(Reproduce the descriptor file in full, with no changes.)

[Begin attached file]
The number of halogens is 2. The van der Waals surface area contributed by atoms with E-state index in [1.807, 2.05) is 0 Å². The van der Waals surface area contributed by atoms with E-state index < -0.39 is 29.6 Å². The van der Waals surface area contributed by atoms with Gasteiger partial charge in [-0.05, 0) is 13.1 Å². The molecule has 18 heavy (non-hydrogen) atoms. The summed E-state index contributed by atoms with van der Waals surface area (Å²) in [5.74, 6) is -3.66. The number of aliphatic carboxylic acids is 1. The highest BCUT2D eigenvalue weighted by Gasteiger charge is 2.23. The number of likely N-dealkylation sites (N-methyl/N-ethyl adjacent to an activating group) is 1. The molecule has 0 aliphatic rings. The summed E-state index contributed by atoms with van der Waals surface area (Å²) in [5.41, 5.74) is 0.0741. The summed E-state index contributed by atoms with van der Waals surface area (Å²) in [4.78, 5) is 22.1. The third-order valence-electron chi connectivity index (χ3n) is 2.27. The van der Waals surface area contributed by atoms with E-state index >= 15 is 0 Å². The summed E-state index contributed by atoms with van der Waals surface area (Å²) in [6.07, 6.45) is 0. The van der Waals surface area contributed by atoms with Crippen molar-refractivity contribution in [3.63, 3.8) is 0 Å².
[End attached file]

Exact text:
The number of halogens is 2. The van der Waals surface area contributed by atoms with E-state index in [1.807, 2.05) is 0 Å². The van der Waals surface area contributed by atoms with E-state index < -0.39 is 29.6 Å². The van der Waals surface area contributed by atoms with Gasteiger partial charge in [-0.05, 0) is 13.1 Å². The molecule has 18 heavy (non-hydrogen) atoms. The summed E-state index contributed by atoms with van der Waals surface area (Å²) in [5.74, 6) is -3.66. The number of aliphatic carboxylic acids is 1. The highest BCUT2D eigenvalue weighted by Gasteiger charge is 2.23. The number of likely N-dealkylation sites (N-methyl/N-ethyl adjacent to an activating group) is 1. The molecule has 0 aliphatic rings. The summed E-state index contributed by atoms with van der Waals surface area (Å²) in [5.41, 5.74) is 0.0741. The summed E-state index contributed by atoms with van der Waals surface area (Å²) in [4.78, 5) is 22.1. The third-order valence-electron chi connectivity index (χ3n) is 2.27. The van der Waals surface area contributed by atoms with E-state index >= 15 is 0 Å². The summed E-state index contributed by atoms with van der Waals surface area (Å²) in [6.07, 6.45) is 0. The van der Waals surface area contributed by atoms with Crippen molar-refractivity contribution in [3.63, 3.8) is 0 Å².